In this setup, the federal government manages an ERC20 contract representing the US Dollar.

I again use OpenZeppelin’s standard ERC20 implementation, but I don’t use the ERC20Votes extension, because USD won’t be a governance token. I make use of OpenZeppelin’s Ownable contract.

Ownable allows you to restrict certain functions to be used by an admin only. The default owner is the contract deployer. In the constructor, I add an argument to specify the owner to override the default behavior. I’ll make the timelock contract the owner during deployment.

I add two public functions here, mint and burn, that have the modifier onlyOwner. This will give the federal government the ability to mint and burn USD by proposal.

Generally, governance should have the ability to call certain admin functions (like mint and burn in this case).


In the accompanying repo, I include a script called deploy_util that sets up the governance system.

The first step is to deploy the governance token:

deploying CongressToken.
deploying CongressToken.

This is straightforward--I print out the deployed address along with decimals and total supply.

Next step is to deploy the timelock contract, as it will be an input argument for the governance contract.

deploying the timelock contract
deploying the timelock contract

Note that I leave _proposers empty here. The governance contract will be the only proposer, but we do not yet know its address. For _executors, I include only the zero address (0x000…) which means any address can execute. This isn’t insecure, since only transactions that are proposed can be executed, and only governance can propose.

Next I deploy the governor contract, passing in the addresses for the governance token and the timelock.

deploying the governor contract
deploying the governor contract

At this point the deployer address is an admin on the timelock. I grant the FederalGovernment contract the role of proposer, and then renounce the deployer’s admin privilege on the timelock so that governance is in control.

Finally, I deploy the USDollar contract, passing in the timelock contract as the owner. With that, we’re ready for governance!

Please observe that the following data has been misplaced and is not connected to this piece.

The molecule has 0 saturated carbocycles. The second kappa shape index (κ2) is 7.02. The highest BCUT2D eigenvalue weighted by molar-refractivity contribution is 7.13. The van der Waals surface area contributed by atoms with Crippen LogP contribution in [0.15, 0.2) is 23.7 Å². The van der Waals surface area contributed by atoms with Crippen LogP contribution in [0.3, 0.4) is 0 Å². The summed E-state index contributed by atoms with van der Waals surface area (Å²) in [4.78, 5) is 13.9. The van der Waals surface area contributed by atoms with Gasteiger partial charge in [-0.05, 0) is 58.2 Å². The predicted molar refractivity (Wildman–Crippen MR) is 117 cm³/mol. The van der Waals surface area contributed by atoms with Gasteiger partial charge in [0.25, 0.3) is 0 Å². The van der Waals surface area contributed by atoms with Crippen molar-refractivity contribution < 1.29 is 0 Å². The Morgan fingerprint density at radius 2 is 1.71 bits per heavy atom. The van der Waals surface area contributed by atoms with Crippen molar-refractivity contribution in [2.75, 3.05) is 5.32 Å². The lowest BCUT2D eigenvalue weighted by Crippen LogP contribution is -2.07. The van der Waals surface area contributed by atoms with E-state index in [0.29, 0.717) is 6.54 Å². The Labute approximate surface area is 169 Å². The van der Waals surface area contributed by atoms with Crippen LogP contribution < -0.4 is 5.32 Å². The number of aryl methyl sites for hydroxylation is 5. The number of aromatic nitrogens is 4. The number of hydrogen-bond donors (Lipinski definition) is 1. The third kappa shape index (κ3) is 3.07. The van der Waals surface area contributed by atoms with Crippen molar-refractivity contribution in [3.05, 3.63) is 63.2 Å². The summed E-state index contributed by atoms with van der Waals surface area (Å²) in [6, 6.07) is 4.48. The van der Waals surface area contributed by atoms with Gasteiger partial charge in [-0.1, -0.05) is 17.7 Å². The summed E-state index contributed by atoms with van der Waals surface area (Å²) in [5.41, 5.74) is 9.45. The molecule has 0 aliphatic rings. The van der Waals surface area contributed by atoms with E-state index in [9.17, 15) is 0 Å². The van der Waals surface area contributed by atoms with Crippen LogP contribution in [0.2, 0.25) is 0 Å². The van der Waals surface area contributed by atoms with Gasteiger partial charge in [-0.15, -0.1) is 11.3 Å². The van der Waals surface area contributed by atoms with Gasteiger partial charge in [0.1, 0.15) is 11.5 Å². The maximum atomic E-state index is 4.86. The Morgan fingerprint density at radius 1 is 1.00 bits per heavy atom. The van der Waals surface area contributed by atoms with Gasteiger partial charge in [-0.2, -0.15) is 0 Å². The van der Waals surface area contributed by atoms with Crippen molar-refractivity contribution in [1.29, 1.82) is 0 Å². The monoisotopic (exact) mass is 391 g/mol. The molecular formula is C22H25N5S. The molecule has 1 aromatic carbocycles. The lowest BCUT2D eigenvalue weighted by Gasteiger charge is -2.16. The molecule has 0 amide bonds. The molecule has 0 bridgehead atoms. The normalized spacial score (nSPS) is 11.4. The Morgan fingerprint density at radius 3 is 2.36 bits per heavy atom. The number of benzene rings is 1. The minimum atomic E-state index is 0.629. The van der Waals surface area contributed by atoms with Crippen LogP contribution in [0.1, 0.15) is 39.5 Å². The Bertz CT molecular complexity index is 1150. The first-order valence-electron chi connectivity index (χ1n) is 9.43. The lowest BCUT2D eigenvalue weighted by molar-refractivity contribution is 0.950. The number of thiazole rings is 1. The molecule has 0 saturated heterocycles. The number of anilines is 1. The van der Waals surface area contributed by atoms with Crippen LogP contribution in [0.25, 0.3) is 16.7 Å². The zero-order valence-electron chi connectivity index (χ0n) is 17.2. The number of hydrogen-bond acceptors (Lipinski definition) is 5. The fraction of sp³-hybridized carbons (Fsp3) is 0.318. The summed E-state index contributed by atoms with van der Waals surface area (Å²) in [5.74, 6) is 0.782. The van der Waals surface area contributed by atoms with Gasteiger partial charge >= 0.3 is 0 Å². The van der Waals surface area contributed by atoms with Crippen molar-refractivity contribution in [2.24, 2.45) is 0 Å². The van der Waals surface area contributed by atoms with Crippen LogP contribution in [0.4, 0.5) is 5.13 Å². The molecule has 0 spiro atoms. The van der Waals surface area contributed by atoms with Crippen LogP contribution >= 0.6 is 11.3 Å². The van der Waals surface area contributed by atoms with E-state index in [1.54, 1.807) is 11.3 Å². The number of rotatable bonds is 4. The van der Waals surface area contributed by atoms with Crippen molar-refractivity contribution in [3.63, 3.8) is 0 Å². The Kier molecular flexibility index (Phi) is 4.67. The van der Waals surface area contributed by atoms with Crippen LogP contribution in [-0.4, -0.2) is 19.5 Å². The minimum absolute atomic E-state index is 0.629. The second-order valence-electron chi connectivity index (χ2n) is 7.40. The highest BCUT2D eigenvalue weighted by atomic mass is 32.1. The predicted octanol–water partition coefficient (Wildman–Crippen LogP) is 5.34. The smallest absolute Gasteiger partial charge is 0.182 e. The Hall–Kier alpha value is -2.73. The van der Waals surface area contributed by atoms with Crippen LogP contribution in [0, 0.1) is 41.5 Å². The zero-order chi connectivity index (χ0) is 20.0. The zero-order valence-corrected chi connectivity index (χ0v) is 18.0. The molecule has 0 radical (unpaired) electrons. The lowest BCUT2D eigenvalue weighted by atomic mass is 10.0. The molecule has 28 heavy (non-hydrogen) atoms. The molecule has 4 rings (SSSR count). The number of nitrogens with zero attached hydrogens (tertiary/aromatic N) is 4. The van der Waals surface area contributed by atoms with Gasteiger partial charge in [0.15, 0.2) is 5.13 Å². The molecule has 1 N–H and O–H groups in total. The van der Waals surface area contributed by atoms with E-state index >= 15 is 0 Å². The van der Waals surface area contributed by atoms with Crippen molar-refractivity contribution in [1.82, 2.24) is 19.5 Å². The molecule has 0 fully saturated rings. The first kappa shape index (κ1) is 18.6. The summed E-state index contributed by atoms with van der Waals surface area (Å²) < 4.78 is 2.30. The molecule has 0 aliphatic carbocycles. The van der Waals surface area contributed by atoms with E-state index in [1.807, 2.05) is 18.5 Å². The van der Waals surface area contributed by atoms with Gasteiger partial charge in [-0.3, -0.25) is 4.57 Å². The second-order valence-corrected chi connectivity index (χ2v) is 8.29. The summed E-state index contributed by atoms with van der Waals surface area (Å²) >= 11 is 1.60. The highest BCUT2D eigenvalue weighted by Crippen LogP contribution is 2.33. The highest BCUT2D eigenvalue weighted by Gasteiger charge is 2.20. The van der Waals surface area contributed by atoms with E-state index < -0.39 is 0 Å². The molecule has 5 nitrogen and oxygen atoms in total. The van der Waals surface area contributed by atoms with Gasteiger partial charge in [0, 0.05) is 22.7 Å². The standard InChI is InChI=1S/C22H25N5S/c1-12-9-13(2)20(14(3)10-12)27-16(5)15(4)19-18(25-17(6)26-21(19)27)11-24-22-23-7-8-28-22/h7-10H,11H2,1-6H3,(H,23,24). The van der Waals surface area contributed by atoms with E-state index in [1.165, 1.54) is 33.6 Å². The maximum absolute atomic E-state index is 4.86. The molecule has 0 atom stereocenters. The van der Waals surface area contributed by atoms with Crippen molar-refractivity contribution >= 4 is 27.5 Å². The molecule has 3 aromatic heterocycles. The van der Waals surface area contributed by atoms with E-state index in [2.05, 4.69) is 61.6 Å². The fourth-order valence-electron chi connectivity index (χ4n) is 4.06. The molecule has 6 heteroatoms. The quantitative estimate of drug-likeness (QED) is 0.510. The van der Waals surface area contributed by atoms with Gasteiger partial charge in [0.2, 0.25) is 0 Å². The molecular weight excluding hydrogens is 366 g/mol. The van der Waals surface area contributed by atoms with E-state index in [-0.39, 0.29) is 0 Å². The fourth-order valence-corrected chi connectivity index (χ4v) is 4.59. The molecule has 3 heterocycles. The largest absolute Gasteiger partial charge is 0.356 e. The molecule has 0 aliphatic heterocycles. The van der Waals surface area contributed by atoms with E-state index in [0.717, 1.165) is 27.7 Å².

Creating and executing a proposal

Now we can see what the governance system can do.

The repo contains another script called proposal_scenario that walks through the creation of a proposal in a local hardhat environment.

First, some housekeeping. I need to distribute the CONGRESS tokens to some senators. I grab three spare addresses to have 3 senators (redSenator, blueSenator, and swingSenator--think Joe Manchin). In order to vote later, the token balances must be delegated to a voter. In this case, all the senators delegate to themselves.

Now we’re ready to create a proposal.

Creating a proposal

redSenator wants to propose that $2M is minted, and $1M goes to them and $1M goes to swingSenator.

The FederalGovernment contract interface has a propose function, whereby you can pass calldata to be executed by the timelock.

I create the calldata for the 2 calls to mint on the USDollar contract, and add them to the proposal. The proposal also needs the address to call for each calldata (the USDollar contract for both in this case), the amount of ETH to be sent with the call (0 in this case), and a description.

Once we create the proposal, the governance contract recognizes it as “pending.”


We can’t quite vote on the proposal yet. You might remember that I set reviewPeriod value on the governance contract that requires n blocks pass before voting begins, giving folks a chance to delegate if they choose to do so.

Since this is a local environment, we can speed through it.

Now the senators can vote. Given that they’ll receive $1M each, redSenator and swingSenator are strongly in favor. blueSenator, who will receive nothing, opposes.

If we call the governance contract, we can see the votes recorded.

Queuing the proposal

Before we can queue up the proposal with the timelock, the voting period must finish. You may recall that I set this to 100 blocks in the governance contract.

Once again, we speed through. Since the yeas have it, the proposal is in the “succeeded” state.

The next step is to queue the proposal with the timelock. The governance contract allows anyone to do this once the voting process is done, so I have swingSenator do the honors.

Executing the proposal

The final step is to go live with the changes. We have another delay, this time enforced by the timelock contract.

After the time has passed, anyone can execute the proposal. I have the original contract deployer do so.

The USD is successfully minted, governance in action!

Concluding thoughts

I hope you found this tutorial helpful!

To recap, we:

  • re-created a simplified version of the federal government via on-chain governance, with a governance token (CONGRESS), a governor contract based on Compound’s popular contract, a timelock contract, and a managed ERC20 (USD)
  • walked through creating, voting on, and executing an on-chain proposal in this setup.

Here are links for your reference: